Luigino Manca, Family reunification in International Law: the current United Nations legal framework and the practice of human rights bodies

In according to recent statistical data residence permits for family reasons have been the type most frequently issued in the regional context of the European Union1. In several countries (for instance Germany, Luxembourg, Italy and Spain) “family reasons accounted for more than 50% of all first permits issued”2. These data reveal an important but perhaps unsurprising feature, i.e. that movements for family reasons constitute a significant part of the migration flows in the European area. As known, the term “family reasons” applies to a broad and general category of residence permits that also includes the ones issued for family reunification. Generally speaking, there is no doubt that family reunification is seen as one of the fundamental
pillars of the family life of immigrants and beneficiaries of international protection. In this perspective, in order to promote and protect family unity, the inclusion at domestic level of specific and adequate legislative measures aimed to ensure reunion with family members must be made a priority. Moving from theory to practice, unfortunately, a quick overview of the domestic laws of several European States reveals the presence of restrictions that may constitute an obstacle to family reunion3, in spite of the widely recognised importance of the family unity goal.

Under these circumstances, broadly speaking, all States are encouraged to introduce and strengthen national policies on family reunification, taking into particular account the relevant international obligations. With this in mind, we must underline that, from the point of view of international law, family reunification is regulated, directly or indirectly, by several international legal instruments at universal and regional level, especially – in the latter regard – within the institutional framework of the European Union4. Therefore, an overview of the international legal framework applicable to family reunification would help us identify the main legal obligations of the States. However, we should also specify in advance that the analysis of the regional legal instruments is not included in this study, although some unavoidable references will be made with regard to specific issues and in a comparative key. The actual purpose of this contribution is to discuss the current legal framework on family reunification at universal level and, more specifically, in the United Nations context. From a methodological point of view, the first part of the study will be an in-depth analysis of the main relevant human rights international instruments, both those of a general character (such as the Universal Declaration of Human Rights and the International Covenant on Civil and Political Rights) and those devoted to the protection of specific groups of individuals, […]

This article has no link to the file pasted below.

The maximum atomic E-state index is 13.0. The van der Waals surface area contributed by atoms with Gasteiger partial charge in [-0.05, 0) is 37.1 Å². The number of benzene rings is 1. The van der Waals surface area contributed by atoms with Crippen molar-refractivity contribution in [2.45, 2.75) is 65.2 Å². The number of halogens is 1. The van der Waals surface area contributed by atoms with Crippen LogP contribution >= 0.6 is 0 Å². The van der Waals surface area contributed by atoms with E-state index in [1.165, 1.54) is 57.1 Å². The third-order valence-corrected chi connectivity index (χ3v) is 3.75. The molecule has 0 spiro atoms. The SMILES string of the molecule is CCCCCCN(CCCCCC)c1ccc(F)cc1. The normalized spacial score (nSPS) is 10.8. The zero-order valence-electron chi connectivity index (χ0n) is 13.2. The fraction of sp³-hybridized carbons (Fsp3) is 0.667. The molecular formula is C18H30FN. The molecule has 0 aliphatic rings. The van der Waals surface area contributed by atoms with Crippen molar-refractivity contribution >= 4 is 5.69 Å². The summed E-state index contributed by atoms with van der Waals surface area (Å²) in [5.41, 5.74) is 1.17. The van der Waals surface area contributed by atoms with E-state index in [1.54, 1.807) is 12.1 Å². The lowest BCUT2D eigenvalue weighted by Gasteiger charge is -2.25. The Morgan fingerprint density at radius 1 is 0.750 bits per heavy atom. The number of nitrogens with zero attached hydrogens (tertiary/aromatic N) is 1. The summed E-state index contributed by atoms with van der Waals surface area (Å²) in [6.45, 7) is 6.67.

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Content: 1. Introduction. – I. The United Nations Human Rights Framework and Family Reunification. 1. From the Declaration of Human Rights to the UN Covenants: The Indirect Protection of Family Reunification and the Practice of the UN Human Rights Committee. – 2. The UN Convention on the Rights of the Child. – II. Family reunification in the International legal instruments concerning refugees and migrants. – 1. The 1951 Geneva Convention relating to the Status of Refugees and the Standard-Setting Role of the UNHCR Executive Committee. Introductory Observations on the General Practice Concerning the Adoption of Conclusions and their Legal Impact. – 1.1. More Specifically: The Conclusions Relating to Family Reunification. – 2. The International Convention on the Protection of the Rights of All Migrants Workers and Members of their Families (ICMW). A Missed Opportunity to Strengthen the Protection of Family Reunification at Universal Level. – III. The Practice of other United Nations human Rights bodies. – 1. The Contribution of the Human Rights Council to the Promotion of Family Reunification and the Practice of the Special Rapporteur on the Human Rights of Migrants. – IV. Concluding Remarks.

Questa voce è stata pubblicata in: Nomos, Saggi e contrassegnata con Family reunification, International Law, Luigino Manca, Nomos 2/2018, Saggi. Contrassegna il Permalink.